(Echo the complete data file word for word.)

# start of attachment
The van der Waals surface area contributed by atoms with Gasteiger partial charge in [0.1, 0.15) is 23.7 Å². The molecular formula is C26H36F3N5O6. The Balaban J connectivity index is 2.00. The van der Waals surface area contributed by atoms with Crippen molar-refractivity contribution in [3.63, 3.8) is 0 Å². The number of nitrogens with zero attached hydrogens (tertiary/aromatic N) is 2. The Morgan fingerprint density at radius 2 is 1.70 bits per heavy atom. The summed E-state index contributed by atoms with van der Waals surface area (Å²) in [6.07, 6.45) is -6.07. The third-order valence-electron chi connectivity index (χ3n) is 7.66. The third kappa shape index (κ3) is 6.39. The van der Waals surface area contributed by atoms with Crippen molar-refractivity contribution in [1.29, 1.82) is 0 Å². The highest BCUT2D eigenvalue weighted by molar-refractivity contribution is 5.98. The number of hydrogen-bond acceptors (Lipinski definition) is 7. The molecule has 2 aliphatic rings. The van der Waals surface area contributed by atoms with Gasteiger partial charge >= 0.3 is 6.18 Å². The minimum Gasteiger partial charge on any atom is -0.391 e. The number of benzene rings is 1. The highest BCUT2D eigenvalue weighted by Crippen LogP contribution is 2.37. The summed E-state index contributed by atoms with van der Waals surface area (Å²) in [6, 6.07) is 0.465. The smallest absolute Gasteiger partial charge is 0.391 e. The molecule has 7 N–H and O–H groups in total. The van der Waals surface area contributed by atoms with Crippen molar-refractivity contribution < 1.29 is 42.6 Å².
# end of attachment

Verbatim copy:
The van der Waals surface area contributed by atoms with Gasteiger partial charge in [0.1, 0.15) is 23.7 Å². The molecular formula is C26H36F3N5O6. The Balaban J connectivity index is 2.00. The van der Waals surface area contributed by atoms with Crippen molar-refractivity contribution in [3.63, 3.8) is 0 Å². The number of nitrogens with zero attached hydrogens (tertiary/aromatic N) is 2. The Morgan fingerprint density at radius 2 is 1.70 bits per heavy atom. The summed E-state index contributed by atoms with van der Waals surface area (Å²) in [6.07, 6.45) is -6.07. The third-order valence-electron chi connectivity index (χ3n) is 7.66. The third kappa shape index (κ3) is 6.39. The van der Waals surface area contributed by atoms with Crippen molar-refractivity contribution in [1.29, 1.82) is 0 Å². The highest BCUT2D eigenvalue weighted by molar-refractivity contribution is 5.98. The number of hydrogen-bond acceptors (Lipinski definition) is 7. The molecule has 2 aliphatic rings. The van der Waals surface area contributed by atoms with Gasteiger partial charge >= 0.3 is 6.18 Å². The minimum Gasteiger partial charge on any atom is -0.391 e. The number of benzene rings is 1. The highest BCUT2D eigenvalue weighted by Crippen LogP contribution is 2.37. The summed E-state index contributed by atoms with van der Waals surface area (Å²) in [6, 6.07) is 0.465. The smallest absolute Gasteiger partial charge is 0.391 e. The molecule has 7 N–H and O–H groups in total. The van der Waals surface area contributed by atoms with Crippen molar-refractivity contribution < 1.29 is 42.6 Å².